Our prices are originated by our traders, working in this respect as ‘market makers’. If this was say football we would effectively be sports statisticians. But when it comes to elections it is arguable that there is little in the way of a relevant data set to draw upon. We can take polls and turn, for example, Lord Ashcroft’s ‘snapshots’ into forecasts. We can, and do, run sophisticated Monte Carlo simulations, studying uncertainty and things such as leptokurtic distributions. However our model outputs are only ever as good as our inputs. We sometimes get these initial prices wrong – note for example the movement in our Turnout Percentage price. Often these early moves are driven by the very well-informed readers of this website.

The key difference though comes in the next stage of how we manage our prices. Unlike most people making these seat predictions, ours are available to wager on. And it is no secret that we are taking very sizeable bets on this election.

    It is the weight of money that really now drives the prices and our intention is, as with most traditional bookmaking, to try to balance our books.

So we move from being market makers to traders, attempting to generate as much business as possible on both buy and sell sides of the market. So we move our prices and there is a much publicised graph of how our Con and Lab seats have moved in the past few weeks, with a hugely significant upward trend for the Tories. But just a month ago our predictions were only marginally different to the seats distribution implied by Poll of Polls.

However the trend in modern sports betting is rarely to end up with a balanced book, and if not intentionally we will usually find ourselves cheering on or booing one or other outcome – Tory seats will not be welcome at SPIN HQ in the early hours of Friday morning! So believe me when I say we welcome business that seems against the grain, and most readers of this website will be clued up enough to appreciate where there are significant differences in our prices and the accepted wisdom of psephology. Just look at our current SNP level versus many respected forecast of around 52 Nat seats. Believe us when we say we are as surprised by some of our prices as you are!

During the course of election night we will be taking these concepts to the max. We’ll be trading the seats markets – our most liquid – live and in-running, updating them as often and as late as we feasibly can, together with a selection of other core markets. If it’s some of the other markets that interest you then do check our websites for the timings of when each is due to close. Some such as turnout will be late morning, others such as individual seats will be mid-afternoon, and from 10pm just like everyone else we will be focusing on seats, trading live until the death, whenever that might be…


Two polls so far – Populus remains level pegging while CON Ashcroft lead falls back 4

Tuesday, May 5th, 2015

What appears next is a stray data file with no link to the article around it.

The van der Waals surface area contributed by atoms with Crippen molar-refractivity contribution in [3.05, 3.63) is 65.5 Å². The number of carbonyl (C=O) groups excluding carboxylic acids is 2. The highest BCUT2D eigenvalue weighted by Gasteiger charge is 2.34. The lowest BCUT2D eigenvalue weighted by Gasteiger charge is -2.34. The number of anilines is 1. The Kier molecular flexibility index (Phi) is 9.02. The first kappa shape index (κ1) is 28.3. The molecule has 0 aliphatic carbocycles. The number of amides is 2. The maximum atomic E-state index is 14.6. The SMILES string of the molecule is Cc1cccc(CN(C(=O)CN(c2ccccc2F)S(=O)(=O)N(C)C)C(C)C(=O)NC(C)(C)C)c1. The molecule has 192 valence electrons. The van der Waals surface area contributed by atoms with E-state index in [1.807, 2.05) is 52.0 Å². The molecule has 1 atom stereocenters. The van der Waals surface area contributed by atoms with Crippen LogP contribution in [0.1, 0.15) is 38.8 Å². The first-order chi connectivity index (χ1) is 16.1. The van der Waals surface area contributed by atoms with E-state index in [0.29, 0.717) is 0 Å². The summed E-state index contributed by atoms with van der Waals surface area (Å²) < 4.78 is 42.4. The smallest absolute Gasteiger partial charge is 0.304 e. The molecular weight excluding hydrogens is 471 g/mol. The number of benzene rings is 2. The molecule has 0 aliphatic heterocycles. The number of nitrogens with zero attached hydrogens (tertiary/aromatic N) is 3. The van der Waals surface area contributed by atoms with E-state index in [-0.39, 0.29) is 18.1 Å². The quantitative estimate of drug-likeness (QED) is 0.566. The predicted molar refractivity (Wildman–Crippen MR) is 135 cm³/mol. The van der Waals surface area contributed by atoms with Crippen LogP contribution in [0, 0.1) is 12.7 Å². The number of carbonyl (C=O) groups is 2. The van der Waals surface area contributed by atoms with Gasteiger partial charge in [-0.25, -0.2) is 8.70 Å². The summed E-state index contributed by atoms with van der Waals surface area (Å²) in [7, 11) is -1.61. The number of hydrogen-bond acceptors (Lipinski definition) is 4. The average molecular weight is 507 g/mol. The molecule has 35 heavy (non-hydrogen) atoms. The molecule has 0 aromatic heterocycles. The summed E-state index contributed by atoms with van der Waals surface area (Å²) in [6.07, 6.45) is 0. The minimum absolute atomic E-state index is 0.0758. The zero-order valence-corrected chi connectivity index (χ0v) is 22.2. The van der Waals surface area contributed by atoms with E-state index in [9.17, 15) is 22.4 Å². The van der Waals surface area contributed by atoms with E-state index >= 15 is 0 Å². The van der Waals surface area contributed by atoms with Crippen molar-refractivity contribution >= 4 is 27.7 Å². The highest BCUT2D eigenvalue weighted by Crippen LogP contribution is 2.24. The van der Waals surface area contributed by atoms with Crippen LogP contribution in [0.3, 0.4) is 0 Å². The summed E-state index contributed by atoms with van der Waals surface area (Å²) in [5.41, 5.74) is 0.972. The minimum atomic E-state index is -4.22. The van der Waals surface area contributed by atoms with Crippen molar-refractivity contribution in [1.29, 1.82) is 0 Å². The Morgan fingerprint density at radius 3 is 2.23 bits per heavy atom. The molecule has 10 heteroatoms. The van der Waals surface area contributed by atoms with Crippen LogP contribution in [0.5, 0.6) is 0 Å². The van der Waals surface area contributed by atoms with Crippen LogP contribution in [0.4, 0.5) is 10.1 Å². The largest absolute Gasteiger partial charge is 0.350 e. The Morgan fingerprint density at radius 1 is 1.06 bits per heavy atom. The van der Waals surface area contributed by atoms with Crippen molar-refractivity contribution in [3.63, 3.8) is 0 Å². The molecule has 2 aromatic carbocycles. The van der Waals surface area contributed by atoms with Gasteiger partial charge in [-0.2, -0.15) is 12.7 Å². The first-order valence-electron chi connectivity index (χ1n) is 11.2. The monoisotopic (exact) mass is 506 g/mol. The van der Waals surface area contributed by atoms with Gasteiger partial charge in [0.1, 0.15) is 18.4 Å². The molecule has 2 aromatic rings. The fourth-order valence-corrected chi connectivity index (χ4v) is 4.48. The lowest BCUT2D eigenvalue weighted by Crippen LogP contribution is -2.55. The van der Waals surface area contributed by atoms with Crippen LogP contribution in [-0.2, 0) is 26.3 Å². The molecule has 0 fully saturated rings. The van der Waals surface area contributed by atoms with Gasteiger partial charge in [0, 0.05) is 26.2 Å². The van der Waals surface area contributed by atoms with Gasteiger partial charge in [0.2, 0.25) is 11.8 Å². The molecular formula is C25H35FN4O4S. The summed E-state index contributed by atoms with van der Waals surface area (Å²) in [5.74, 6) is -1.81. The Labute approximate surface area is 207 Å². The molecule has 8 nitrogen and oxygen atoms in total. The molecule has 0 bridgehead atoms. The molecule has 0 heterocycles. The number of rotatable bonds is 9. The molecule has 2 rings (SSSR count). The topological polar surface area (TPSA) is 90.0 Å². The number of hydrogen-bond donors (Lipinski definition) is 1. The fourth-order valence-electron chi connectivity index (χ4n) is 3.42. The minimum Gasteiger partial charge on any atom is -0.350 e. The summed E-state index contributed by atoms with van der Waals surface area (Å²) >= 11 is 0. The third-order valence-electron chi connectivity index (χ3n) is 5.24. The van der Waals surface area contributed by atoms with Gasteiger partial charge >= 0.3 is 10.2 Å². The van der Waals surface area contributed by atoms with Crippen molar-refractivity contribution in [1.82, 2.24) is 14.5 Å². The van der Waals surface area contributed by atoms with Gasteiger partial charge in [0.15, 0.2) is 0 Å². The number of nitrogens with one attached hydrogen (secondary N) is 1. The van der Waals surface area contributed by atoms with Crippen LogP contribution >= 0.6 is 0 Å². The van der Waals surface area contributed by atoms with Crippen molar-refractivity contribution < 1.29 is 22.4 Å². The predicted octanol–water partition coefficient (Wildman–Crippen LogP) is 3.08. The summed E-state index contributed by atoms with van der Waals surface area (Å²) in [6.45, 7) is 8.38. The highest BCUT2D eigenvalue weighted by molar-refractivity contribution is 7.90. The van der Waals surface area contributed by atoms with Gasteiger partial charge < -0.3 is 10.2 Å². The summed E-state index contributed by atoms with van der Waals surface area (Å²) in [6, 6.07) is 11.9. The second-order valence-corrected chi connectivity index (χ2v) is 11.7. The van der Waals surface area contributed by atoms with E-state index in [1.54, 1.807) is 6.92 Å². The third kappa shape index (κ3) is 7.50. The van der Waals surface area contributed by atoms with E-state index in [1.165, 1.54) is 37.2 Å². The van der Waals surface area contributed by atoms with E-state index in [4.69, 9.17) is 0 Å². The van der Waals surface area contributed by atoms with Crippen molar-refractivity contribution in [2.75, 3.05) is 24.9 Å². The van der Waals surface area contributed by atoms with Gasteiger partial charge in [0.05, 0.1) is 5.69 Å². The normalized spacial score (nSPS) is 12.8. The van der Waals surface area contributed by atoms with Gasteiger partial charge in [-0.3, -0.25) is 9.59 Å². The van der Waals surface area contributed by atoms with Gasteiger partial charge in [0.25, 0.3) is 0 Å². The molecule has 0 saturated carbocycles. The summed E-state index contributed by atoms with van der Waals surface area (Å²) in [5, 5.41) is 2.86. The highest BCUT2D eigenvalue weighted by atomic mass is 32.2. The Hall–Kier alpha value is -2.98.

Just got back from London where I recorded several TV interviews plus made a contribution to the BBC News Channel’s prediction round which will be shown tomorrow. Unlike all the others who are participating I was the only one with a LAB lead – albeit of only one seat.

I find it hard to see how the polling swings in England and Wales can be just ignored. In England & Wales in 2010 the Tories were 10.2% ahead of LAB on voters. It is very hard to discount current margins of just one or two.

    The groupthink is that universal national swing no longer exists. Clearly you’ve not got to exclude Scotland but I fail to see how you can disregard some of the latest polling numbers.

The assumption appears to be that LAB will put on votes where it doesn’t matter but will do less well where it does. I don’t buy it and there’s precious little supporting evidence.

On top of that this election is so tight that party GOTV ops are going to be critical and by all accounts the red team has more skilled foot-soldiers than the the blue one.

The betting meanwhile sticks with the groupthink.

Mike Smithson

For 11 years viewing politics from OUTSIDE the Westminster bubble


The YouGov poll at this point in the 2010 race got the CON-LAB margin almost exactly right – should we be expecting the same of the latest poll?

Tuesday, May 5th, 2015

It’s back to level-pegging in latest poll

On Betfair CON most seats is an 82% chance


Betting on when The Queen will invite someone to form a government

Sunday, May 3rd, 2015

Queen invitation

Paddy Power have a market up on when Her Majesty will invite someone to form a government. 

Please note the terms of the bet, Applies to the date of the Queen’s first invitation to form a government. Person first invited may or may not go on to form a government. Invitation counts even if an exploratory commission is accepted. PP decision final.

Following on from this morning’s thread, this year’s Queen Speech is scheduled for the 27th of May, so if Cameron is planning to carry on until he is forced out, the 11/4 on 21st of May or later may be the one to back. If it takes as long as form to coalition this time around as it did in 2010, the 7/2 on 12th of May to the 14th of  May.

I’m going for 21st of May or later.


There’s going to be a  Broxtowe pre election get together on the 5th May at 8.00 at the Victoria Pub, Beeston, 85 Dovecote Lane, Nottingham NG9 1JG, all are welcome.


Why the 6/4 on LAB in Croydon Central might be a value bet

Saturday, May 2nd, 2015

This pattern doesn’t look right

As I’ve said so often what the 2010 LD voters do in the marginals could be absolutely critical in deciding the election.

In processing yesterday’s round of CON-LAB marginals from Lord Ashcroft I came across the above apparent oddity in the Croydon Central survey. Its 2010 LD switcher total to the Tories is totally out of line with just about anything we have seen in his constituency polling.

In October Lord Ashcroft found a split in Croydon Central of LAB 45% to CON 11%.

    Before the poll’s publication yesterday’s LAB was as tight s 1/2 with some bookies to win. Now you can get 6/4 with Ladbrokes. Looking at the polling detail the latest price seems like a great value bet.

I’m on.

Mike Smithson

For 11 years viewing politics from OUTSIDE the Westminster bubble